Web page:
Kim Skaarup continues:
“The current situation is a by-product of a global industry that has always been fragmented with no common standard. This isn’t just applicable to the shipowners, and managers, but also suppliers who have suffered from a lack of support for cloud hosted catalogue solutions that buyers can subscribe to and use industry standards for identifying units such as IMPA codes. We are currently enhancing solutions in these areas. Software houses also need to further enhance their systems to embrace subscription to catalogues and additional fields for industry standards.”
ShipServ’s report also stresses that while the maritime industry still has a long way to go in harnessing and cleaning data, even once that is done, the industry needs to embrace analytical tools and metrics that can deliver actionable intelligence and unlock the true value from that data. From the perspective of procurement, this would provide buyers with the ability to identify purchasing patterns and trends, as well as how suppliers are performing against contracts in terms of efficiency, the quality of products and services, and agreed pricing structures. These can then be benchmarked against industry standards to determine true value for the cost.
In line with this, the ShipServ report specifically highlights that data organised by spend analytics tools are the catalyst for ‘elite performance’ in procurement, where savings of between 5% and 20% can be achieved by organisations that use these platforms, driving enhanced supplier performance, consolidated spend and increased competitive advantage. By creating transparency and visibility of where, and on what buyers are spending, significant savings can be made, and supply chain performance can be enhanced. This includes optimising category management, where a range of products bought can be broken down into groups of similar, or related products. This allows companies to leverage business intelligence to support in-house expertise and improve the overall quality of service and products provided.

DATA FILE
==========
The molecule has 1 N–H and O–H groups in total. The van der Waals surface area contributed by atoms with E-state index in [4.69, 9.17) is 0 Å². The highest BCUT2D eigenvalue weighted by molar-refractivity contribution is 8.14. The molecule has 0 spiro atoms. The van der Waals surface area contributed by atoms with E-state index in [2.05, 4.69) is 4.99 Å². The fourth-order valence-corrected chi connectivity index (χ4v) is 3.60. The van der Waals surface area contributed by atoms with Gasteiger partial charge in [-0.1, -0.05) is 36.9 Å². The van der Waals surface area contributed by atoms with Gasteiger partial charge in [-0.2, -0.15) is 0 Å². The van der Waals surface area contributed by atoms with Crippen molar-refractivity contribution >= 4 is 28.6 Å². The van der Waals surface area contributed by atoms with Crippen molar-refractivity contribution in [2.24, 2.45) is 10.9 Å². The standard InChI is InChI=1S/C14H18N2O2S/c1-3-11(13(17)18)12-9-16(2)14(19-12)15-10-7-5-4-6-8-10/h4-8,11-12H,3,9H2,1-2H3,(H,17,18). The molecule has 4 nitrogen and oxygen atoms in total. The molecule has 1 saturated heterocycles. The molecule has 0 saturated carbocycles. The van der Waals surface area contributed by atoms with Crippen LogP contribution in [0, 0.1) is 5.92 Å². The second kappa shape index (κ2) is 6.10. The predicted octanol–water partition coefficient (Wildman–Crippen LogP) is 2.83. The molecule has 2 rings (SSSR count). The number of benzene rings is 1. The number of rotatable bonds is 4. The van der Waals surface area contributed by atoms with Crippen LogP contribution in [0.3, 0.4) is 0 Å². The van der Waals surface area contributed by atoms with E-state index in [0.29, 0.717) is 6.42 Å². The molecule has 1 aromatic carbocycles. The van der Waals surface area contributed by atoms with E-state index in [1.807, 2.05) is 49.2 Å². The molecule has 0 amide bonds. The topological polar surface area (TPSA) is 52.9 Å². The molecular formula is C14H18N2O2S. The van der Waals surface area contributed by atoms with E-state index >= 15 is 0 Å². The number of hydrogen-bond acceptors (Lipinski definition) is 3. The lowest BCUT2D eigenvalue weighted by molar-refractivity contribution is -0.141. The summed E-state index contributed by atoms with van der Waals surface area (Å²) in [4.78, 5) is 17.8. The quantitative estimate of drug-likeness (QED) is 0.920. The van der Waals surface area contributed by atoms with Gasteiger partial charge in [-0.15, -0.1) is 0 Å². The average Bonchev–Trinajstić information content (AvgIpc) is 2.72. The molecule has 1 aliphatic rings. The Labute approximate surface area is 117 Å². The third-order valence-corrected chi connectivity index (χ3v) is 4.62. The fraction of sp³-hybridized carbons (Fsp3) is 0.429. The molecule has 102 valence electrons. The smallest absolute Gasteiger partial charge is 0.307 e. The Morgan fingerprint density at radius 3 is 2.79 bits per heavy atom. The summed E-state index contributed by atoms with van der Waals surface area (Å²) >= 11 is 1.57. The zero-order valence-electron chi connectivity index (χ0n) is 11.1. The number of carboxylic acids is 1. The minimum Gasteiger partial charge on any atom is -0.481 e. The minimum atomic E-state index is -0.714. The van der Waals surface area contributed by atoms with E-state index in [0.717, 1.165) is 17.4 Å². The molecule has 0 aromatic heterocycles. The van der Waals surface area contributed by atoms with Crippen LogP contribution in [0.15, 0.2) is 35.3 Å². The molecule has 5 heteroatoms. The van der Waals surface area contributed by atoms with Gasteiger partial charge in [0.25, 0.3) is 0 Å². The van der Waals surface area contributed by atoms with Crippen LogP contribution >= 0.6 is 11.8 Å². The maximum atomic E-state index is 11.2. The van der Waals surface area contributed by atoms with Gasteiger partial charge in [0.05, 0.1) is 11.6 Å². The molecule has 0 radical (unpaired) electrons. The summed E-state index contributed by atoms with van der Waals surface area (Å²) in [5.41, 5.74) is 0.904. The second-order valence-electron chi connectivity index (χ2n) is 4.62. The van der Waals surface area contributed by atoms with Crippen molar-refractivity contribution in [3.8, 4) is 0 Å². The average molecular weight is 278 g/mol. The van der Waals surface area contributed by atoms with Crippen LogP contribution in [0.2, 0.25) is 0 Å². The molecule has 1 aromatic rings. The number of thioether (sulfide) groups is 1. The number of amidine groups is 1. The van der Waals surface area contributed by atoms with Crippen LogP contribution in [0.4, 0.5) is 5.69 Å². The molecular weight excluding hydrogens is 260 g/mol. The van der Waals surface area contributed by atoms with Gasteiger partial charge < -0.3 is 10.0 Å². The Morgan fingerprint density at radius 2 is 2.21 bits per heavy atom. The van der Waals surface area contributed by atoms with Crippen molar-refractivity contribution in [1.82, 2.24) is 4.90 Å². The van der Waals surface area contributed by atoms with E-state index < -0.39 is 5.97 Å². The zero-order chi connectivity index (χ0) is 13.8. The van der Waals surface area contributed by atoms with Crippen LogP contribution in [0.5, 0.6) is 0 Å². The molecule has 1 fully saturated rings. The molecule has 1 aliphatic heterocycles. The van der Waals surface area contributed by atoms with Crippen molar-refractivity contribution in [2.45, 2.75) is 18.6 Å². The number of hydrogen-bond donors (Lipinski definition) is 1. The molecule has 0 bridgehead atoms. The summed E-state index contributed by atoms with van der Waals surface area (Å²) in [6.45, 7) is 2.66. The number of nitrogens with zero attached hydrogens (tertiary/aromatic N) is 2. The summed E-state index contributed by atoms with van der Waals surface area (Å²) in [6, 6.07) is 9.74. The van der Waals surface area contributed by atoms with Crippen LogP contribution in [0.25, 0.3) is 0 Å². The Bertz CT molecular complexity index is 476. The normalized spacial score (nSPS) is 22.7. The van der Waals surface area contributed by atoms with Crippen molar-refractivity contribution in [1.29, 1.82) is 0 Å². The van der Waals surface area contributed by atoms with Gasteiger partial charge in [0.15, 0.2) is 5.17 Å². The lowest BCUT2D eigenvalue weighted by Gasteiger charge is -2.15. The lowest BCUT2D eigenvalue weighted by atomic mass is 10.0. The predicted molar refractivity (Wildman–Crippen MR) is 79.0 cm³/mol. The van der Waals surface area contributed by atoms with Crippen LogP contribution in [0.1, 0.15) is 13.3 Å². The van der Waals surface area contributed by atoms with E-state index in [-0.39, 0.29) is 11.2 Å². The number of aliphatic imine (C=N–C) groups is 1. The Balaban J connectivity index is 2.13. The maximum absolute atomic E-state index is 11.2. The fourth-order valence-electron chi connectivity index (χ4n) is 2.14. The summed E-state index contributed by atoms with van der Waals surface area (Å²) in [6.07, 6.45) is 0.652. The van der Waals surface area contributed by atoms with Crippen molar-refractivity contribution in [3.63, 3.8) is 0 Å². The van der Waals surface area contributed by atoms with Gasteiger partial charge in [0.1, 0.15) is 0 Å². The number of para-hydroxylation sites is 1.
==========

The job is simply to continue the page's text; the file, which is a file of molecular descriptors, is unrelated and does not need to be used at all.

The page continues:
Kim Skaarup concludes:
“Like the wider maritime industry, marine procurement is also on the verge of radical transformation, where high quality, reliable data that provides clear insight into spending and supplier performance becomes the bedrock for informed, strategic decision-making and improved business performance. While there are hurdles that need to be overcome to structure and harness data, those that embrace this change will reap the rewards by optimising procurement efficiencies and costs, creating more competitive businesses that are fit for purpose in a digitally transformed market.”
ShipServ is currently developing a sophisticated Spend Analytics tool for its shipowner and shipmanager customers, which will be launched later in 2018.